As an example, laboratory tests were conducted using an Eimco Filter Model 074 manufactured by Eimco of Salt Lake City, Utah, a triangular-shaped suction box adjacent an arc of 67° of the filter drum periphery, 5.5 inches high at its triangular apex, the suction box and filter drum encompassed by a belt comprising a 64×80 mesh polyester fabric manufactured by Huyck Company of Greenville, Tennessee. Bleached kraft at 11/2% consistency was used as the slurry material with the filter set at a drum speed of 2 rpm and 7 inches Hg vacuum on the drum. The stock discharging from the drum had a consistency of 12% or 7.3 pounds of water per pound of pulp without the apparatus and combination of this invention. With the suction box and belt installed and 8 inches Hg vacuum on the suction box, the consistency increased to 21% or 3.6 pounds of water per pound of pulp. With a steam hood adjacent the suction box supplying steam to the pulp at the point where the web passed over the suction box apertured surface, consistency increased to 32.2% or 2.1 pounds of water per pound of pulp, with the web discharging at a temperature 204° F.
The example indicates the effectiveness of replacing the air normally pulled into a suction box by the vacuum with steam. The use of steam also reduces foaming caused by pulling air through the web, which reduction means that less defoamer need be added to the stock.
The improved drainage provides greater chemical recovery from the wash water.
The suction box is generally shaped to contour an arcuate portion of the rotary drum. It may, depending upon the desired results, subtend a 30°-90° arc, with a vacuum acting upon the box of up to 20 inches Hg. The suction box must be relatively thin since the object of improving the filter washer/dryer is to be able to make the modification with the very minimum of additional space since most installations are in groups of three or four washer/filters spaced very close together. The shape of the suction box and its location very near the drum surface allows return of the belt to the drum surface without a return, other directional or tensioning roll.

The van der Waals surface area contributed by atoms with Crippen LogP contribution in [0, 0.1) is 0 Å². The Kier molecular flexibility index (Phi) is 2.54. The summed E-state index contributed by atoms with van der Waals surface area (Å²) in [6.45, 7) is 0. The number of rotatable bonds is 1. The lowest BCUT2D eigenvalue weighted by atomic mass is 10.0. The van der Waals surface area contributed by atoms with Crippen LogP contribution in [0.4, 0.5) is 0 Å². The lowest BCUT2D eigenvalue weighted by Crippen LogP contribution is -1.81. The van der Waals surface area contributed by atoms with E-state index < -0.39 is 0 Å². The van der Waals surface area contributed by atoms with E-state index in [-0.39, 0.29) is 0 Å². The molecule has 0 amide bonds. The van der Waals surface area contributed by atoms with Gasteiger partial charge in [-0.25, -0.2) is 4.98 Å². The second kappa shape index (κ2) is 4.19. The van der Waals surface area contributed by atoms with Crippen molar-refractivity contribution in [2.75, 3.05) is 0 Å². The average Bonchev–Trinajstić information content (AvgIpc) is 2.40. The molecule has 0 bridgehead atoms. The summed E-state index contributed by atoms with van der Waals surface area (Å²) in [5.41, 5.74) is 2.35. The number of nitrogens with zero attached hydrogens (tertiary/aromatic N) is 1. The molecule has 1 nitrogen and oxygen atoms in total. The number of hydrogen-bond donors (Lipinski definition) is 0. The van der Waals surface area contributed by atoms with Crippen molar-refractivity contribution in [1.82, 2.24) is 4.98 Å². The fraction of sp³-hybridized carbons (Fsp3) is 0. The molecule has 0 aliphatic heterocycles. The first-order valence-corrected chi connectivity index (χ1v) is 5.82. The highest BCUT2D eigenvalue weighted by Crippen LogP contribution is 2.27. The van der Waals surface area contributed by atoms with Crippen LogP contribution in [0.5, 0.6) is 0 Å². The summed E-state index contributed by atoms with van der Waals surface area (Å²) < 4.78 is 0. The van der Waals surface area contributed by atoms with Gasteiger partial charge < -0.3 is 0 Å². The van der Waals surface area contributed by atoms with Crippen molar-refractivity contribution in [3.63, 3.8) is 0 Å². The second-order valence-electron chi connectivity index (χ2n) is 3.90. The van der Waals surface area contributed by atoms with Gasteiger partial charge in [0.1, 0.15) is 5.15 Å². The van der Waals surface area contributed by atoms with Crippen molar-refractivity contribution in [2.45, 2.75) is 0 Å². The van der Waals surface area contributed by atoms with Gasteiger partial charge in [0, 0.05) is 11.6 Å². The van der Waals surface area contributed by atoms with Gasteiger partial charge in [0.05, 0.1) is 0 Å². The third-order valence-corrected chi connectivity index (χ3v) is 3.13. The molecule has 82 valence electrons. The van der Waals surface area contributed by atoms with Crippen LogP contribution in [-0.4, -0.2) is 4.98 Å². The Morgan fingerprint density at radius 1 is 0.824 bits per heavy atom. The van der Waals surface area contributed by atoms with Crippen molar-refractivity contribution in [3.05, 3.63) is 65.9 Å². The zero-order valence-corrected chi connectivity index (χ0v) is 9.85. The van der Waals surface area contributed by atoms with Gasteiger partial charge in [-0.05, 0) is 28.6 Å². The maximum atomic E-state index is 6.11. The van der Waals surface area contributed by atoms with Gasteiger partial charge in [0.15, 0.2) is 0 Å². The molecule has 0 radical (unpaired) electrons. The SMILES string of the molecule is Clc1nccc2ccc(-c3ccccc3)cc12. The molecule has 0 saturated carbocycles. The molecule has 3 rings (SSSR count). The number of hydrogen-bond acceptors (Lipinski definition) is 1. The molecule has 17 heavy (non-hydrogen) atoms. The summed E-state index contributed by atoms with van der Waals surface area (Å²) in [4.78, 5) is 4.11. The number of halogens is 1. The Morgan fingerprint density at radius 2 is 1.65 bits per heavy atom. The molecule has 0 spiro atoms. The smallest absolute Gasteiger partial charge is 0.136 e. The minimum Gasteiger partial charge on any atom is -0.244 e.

The suction box and steam hood combination may be used independently of a filter drum, as will be apparent to one skilled in dewatering webs on paper machines. For example, the apertured surface of the suction box may be shaped to conform to any arcuate path a wire-supported web may be required to travel. The other dimensions of the suction box may be adjusted, consistent with necessary evacuation capacity, to fit into narrow or obstructed locations. The crescent or triangular-shaped suction box shown in the figures and described in the example is particularly useful adjacent rolls, other than the filter drum previously discussed, where space limitations cause difficulties.
Other modifications of the inventive combination and additional applications will be obvious to those skilled in the art.
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|U.S. Classification||162/290, 162/297, 162/364, 210/217, 210/402, 162/323|